Sharp Increase in Violence Against Women in Colombia: Prosecution Fails to Report a Single Femicide Conviction in Annual Report
According to the Medical Examiner’s Office, as reported by Colombia Reports, there has been a significant increase in violence against women and girls in Colombia in the first 10 months of 2022 compared to the same period the previous year.
The agency reported receiving almost 30,000 reports of spousal abuse and almost 9,900 reports of domestic abuse involving women and girls. The agency’s medical staff also conducted over 18,700 rape examinations, with more than half being requested for girls under the age of 18. All three categories saw major increases compared to last year’s statistics on violence against women and girls.
According to the statistics released by the Medical Examiner’s Office, a woman is abused by her partner every three minutes and a girl or woman experiences domestic abuse every thirty seconds. The medical tests conducted by doctors in response to rape reports show that this form of violence is largely affecting girls under the age of 18. Over 82% of the 18,702 rape tests conducted from January to October were performed on girls aged 0 to 17.
In 2021, the Medical Examiner’s Office conducted 19,793 rape tests and received 30,436 referrals from women alleging partner violence. Additionally, the agency last year received 5,145 allegations of domestic abuse involving violence against girls and another 1,938 cases of domestic abuse involving violence against women.
The Inspector General’s Office in Colombia has reported that it has registered over 140 femicides, or murders of women due to their gender, so far this year. An additional 519 murders of women that are believed to be motivated by gender are still being investigated. A large number of these alleged femicides, over 200, occurred in the capital city of Bogota, which typically has one of the lowest homicide rates among the major cities in Colombia.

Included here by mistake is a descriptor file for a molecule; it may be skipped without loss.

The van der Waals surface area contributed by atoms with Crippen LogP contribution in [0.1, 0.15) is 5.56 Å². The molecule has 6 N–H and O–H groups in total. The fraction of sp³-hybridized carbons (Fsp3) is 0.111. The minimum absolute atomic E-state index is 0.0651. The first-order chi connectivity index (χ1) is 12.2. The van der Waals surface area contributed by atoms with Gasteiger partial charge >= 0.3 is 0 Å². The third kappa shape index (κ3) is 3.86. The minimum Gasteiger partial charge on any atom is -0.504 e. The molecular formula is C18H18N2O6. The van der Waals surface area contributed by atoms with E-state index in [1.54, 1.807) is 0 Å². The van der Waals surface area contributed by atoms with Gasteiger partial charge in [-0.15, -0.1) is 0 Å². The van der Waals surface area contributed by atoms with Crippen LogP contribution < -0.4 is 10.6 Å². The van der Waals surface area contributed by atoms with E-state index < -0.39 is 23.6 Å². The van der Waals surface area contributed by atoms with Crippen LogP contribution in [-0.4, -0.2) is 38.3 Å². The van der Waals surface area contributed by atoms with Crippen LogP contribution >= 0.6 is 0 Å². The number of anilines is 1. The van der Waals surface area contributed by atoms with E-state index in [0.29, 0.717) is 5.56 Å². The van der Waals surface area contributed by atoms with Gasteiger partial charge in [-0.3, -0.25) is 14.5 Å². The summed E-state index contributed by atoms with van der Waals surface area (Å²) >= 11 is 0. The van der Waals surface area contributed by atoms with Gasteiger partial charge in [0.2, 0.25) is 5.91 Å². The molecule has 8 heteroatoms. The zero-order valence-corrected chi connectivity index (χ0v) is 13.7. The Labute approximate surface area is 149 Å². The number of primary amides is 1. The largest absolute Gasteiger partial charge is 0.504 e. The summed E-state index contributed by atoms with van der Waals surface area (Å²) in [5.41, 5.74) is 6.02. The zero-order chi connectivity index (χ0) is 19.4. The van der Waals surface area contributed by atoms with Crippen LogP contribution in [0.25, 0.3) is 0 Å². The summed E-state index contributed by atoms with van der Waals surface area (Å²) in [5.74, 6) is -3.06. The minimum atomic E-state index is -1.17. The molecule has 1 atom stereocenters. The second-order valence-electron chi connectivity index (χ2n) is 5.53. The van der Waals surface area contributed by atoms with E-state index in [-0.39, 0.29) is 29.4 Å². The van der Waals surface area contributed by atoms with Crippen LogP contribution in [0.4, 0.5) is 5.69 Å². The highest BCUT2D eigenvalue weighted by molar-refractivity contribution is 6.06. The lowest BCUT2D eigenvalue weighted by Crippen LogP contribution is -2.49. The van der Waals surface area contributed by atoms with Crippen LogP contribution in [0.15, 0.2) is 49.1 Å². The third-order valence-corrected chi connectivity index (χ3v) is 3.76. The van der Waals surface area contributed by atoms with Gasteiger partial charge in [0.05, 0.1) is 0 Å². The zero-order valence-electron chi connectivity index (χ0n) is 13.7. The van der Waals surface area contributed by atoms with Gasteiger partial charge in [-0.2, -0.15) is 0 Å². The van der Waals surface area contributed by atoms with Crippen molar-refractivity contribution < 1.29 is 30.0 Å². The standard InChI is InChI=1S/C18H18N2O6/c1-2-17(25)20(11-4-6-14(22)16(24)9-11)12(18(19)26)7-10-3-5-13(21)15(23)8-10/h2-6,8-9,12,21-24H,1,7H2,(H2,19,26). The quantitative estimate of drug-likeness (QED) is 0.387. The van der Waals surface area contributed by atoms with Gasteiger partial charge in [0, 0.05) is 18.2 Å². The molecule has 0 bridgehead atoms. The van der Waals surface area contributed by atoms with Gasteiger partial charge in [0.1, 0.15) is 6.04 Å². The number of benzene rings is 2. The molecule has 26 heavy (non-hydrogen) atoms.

According to the United Nations women’s organization, 993 women were murdered in Colombia in 2021, and in 15% of these cases, the alleged killer was the victim’s partner. Senator Maria Jose Pizarro, the president of the Women’s Equality Commission, has called on the government to declare an emergency due to the sudden increase in violence against women and girls. This would allow the government to provide emergency funding for the prevention of violence against women and the successful prosecution of alleged abusers.
Pizarro and other lawmakers are also supporting the “Let’s Walk Without Fear” campaign, which aims to educate women about gender violence and offer support in cases of alleged abuse. The hope is that this campaign will empower women to break free from oppression and be able to walk without fear.
One major obstacle for women’s safety in Colombia is the Prosecutor General’s Office, which has a reputation for being ineffective, particularly in cases of violence against women. In its annual report, the prosecution stated that prosecutors in 198 pending femicide cases had a “96% clarification progress rate” between February 2021 and the same month in 2022. However, this statistic is misleading as cases are considered “clarified” if there is a suspect, regardless of whether there has been a conviction.
The report did not mention a single conviction in any of these femicide cases. As a result, many female victims of abuse do not report it to the authorities due to a lack of confidence in the prosecution and a fear that filing a criminal complaint could lead to further harm from their abusers.
SOURCE: Colombia Reports
(Edited by Geetanjali Verma)